You will also have to be prepared for unforeseen expenses such as medical emergencies. Perhaps consider looking into good pet health insurance to cover any emergencies that could arise.
What’s The Real Cost Of Owning A Pet?
In this incredibly helpful video, VIP Financial Education goes through what you can expect to pay over the lifetime of your dog.
From their research, they found that a medium-sized dog will cost about $1,270 for the first year and then around $500 per year thereafter. However, that very much depends on several things and this amount can easily be doubled or tripled if, for example, your dog needs a special diet, has specific health issues, you travel a lot and need pet sitting or kennel services, etc.
They also advise putting aside at least $1,000 to $2,000 for unexpected vet bills.
Are you super active or do prefer spending time on the couch with your PlayStation? If a weekend on the couch sounds more appealing than an early morning run then you will need to choose a pooch who is equally happy to be curled up on the couch with you. Remember that a bored or frustrated dog can easily become unhappy, frustrated and even destructive.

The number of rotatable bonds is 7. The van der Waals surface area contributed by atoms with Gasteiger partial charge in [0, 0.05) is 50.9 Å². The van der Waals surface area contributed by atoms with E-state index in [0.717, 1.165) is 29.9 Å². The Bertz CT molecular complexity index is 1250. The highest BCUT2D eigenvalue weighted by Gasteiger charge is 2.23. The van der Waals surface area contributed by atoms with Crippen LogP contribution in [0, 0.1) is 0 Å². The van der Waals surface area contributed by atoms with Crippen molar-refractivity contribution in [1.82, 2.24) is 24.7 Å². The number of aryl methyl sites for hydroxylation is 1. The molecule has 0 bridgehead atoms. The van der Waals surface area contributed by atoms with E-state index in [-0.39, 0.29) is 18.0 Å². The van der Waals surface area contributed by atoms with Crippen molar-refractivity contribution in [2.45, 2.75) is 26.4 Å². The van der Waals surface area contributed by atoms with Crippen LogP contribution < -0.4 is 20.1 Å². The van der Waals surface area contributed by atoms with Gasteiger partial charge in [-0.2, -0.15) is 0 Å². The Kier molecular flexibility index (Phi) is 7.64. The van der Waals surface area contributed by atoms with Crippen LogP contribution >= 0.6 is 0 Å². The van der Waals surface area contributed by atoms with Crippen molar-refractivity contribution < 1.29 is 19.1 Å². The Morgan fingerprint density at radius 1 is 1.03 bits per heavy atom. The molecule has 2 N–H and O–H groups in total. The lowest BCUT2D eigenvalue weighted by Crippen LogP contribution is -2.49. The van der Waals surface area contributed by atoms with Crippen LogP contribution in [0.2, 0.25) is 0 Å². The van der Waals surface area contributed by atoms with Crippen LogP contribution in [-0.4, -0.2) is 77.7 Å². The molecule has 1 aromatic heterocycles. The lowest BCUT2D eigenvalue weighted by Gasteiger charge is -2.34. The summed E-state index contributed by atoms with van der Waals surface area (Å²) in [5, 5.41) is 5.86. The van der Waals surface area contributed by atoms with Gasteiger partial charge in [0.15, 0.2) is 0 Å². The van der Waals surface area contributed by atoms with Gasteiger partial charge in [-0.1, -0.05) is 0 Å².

10 Laziest Dog Breeds
Should you get a puppy if you work full-time, work long hours or are away from home a lot? This very much depends on whether you have a friend or family member who will be able to take care of your puppy or dog if you go away? Without care, walks, playtime and other interaction he will soon become lonely and unhappy.
Is there a reputable kennel that you would be comfortable leaving your dog with if you will be going away?
In general, will you have enough time to walk, play with and train your dog every day?
Cesar Millan’s Advice For Working Doggy Parents
No matter where you live or what your lifestyle is, you will need to remember that puppies need lots and lots of patience, attention, love and time. Puppies love to chew, run, play and they get up to all sorts of mischief without trying very hard! In the beginning, your puppy will wee on your carpet, chew up your shoes and dig up your garden so you need to be sure that you have the love, patience and time available to teach and train him.
Adopting a puppy is a life-changing commitment and there are so many things to consider before bringing a puppy home. Hopefully, this article has helped you to make the best decisions for you, your family and your new puppy.